What’s all the squawk­ing about?

COM­ING UP IN YOUR POUL­TRY THIS MONTH SQUAWK TALK IN THE HEN HOUSE WHAT YOUR CHICK­ENS ARE TELLING YOU

NZ Lifestyle Block - - Growing - Words Sue Clarke & Nadene Hall

You might hear ‘book book book’ but your flock has a lot to say, and they can be pretty so­phis­ti­cated gos­sips.

POUL­TRY MAKE a va­ri­ety of sounds to com­mu­ni­cate with each other, some­where from 24-30 depend­ing on the sci­en­tist. Once you can iden­tify the noises and their mean­ings, you’ll be bet­ter able to iden­tify what is nor­mal and what might mean trou­ble in your flock.

Birds aren’t lim­ited to sound though. They also com­mu­ni­cate us­ing pos­ture - head up, head down, tail up, tail down, feath­ers spread, wings flap­ping - but what they’re ‘say­ing’ can mean dif­fer­ent things depend­ing on con­text.

1 SNIFF­ING, SNEEZ­ING, COUGH­ING AND GUR­GLING These are pretty sim­i­lar noises to those hu­mans make and can all mean a bird is un­well. There may be a va­ri­ety of causes, from some­thing mi­nor like a bit of dust in their nasal cav­i­ties, to a par­a­sitic in­fec­tion with gape worm in the throat, to a full-blown vi­ral in­fec­tion of the lungs and air sacs.

2 CLUCK­ING OR ‘SINGING’

This is the usual talk­a­tive sound you’ll hear when a re­laxed bird is want­ing food, or look­ing for a nest to lay an egg.

3 THE CACKLE

This is the soft alarm sound when a dan­ger is per­ceived. It can be­come more stri­dent when the dan­ger re­cedes, as if they’re say­ing “phew, we es­caped that one, stand down.” You’ll also of­ten hear it when a hen has fin­ished lay­ing and is leav­ing the nest. In the wild this would be an alert to call the res­i­dent rooster so he could es­cort the hen safely back to the flock.

4 A CRY OR SCREECH OF FEAR

You’ll of­ten hear this when you pick up a bird which is un­ac­cus­tomed to be­ing caught, and it may con­tinue un­til you put her down again. A cry of pain is sim­i­lar to the alarm call but is usu­ally only a sin­gle squawk. It is most com­monly heard when a bird is picked up or when a feather is pulled out.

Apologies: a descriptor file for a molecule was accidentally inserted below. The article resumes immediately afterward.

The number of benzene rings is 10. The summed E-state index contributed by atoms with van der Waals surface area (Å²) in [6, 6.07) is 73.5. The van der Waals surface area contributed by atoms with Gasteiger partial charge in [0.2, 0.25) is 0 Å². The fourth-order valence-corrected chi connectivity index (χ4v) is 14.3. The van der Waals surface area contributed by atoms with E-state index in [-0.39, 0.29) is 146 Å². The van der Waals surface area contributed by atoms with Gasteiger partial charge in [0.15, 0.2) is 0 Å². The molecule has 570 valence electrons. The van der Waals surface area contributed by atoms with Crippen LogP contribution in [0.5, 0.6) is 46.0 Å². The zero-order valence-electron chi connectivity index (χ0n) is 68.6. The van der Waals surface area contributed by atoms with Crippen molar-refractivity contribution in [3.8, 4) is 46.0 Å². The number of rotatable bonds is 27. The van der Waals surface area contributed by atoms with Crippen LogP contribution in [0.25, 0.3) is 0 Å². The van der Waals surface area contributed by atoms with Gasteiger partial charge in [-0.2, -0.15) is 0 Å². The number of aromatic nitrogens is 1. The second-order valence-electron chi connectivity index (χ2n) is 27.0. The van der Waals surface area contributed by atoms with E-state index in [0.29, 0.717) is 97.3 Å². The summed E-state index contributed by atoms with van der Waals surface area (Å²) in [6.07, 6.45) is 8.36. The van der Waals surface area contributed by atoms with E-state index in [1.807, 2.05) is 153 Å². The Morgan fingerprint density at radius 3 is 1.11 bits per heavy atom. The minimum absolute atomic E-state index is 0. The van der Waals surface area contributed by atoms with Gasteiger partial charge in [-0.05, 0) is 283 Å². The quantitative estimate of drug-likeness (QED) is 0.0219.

KEEP AWAY CALLS

These may take the form of a low growl, of­ten from a broody that doesn’t want to be dis­turbed; when a bird ob­jects to be­ing shuf­fled along the roost­ing perch; or if another bird in­trudes on their dust bathing rou­tine.

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COCK-A-DOO­DLE-DO

A roost­ers’ crow is un­mis­take­able, but it can mean sev­eral things: “I’m gor­geous and you need to know it” or “I’m go­ing to kill you” or “Wake up, it’s 3am.” Roost­ers de­feated in bat­tle may even crow as a part­ing shot, as if to say, “I’m still here!”

Some­times a hen will start crow­ing. This can hap­pen when a hen ap­pears to change sex, de­vel­op­ing the feath­er­ing and ‘voice’ of a rooster. It’s a phe­nom­e­non prob­a­bly caused by the over-pro­duc­tion of testos­terone, which in­flu­ences the de­vel­op­ment of sec­ondary sex­ual char­ac­ter­is­tics of male feath­er­ing and be­hav­iour.

Hens have two ovaries but only one works. If she suf­fers re­gres­sion of her good ovary, ei­ther due to a tu­mour or just a ces­sa­tion of lay­ing and re­duc­tion of the fe­male hor­mone oe­stro­gen, it can cause her to be more rooster-like. This may re­verse in time, and she may even re­sume lay­ing. How­ever, if the cause is per­ma­nent fail­ure of her ovary, she will of­ten stay in her ‘rooster’ state.

Hens cackle as they leave a nest... in the wild it would be to alert ‘their’ rooster that they re­quire an es­cort back to the flock

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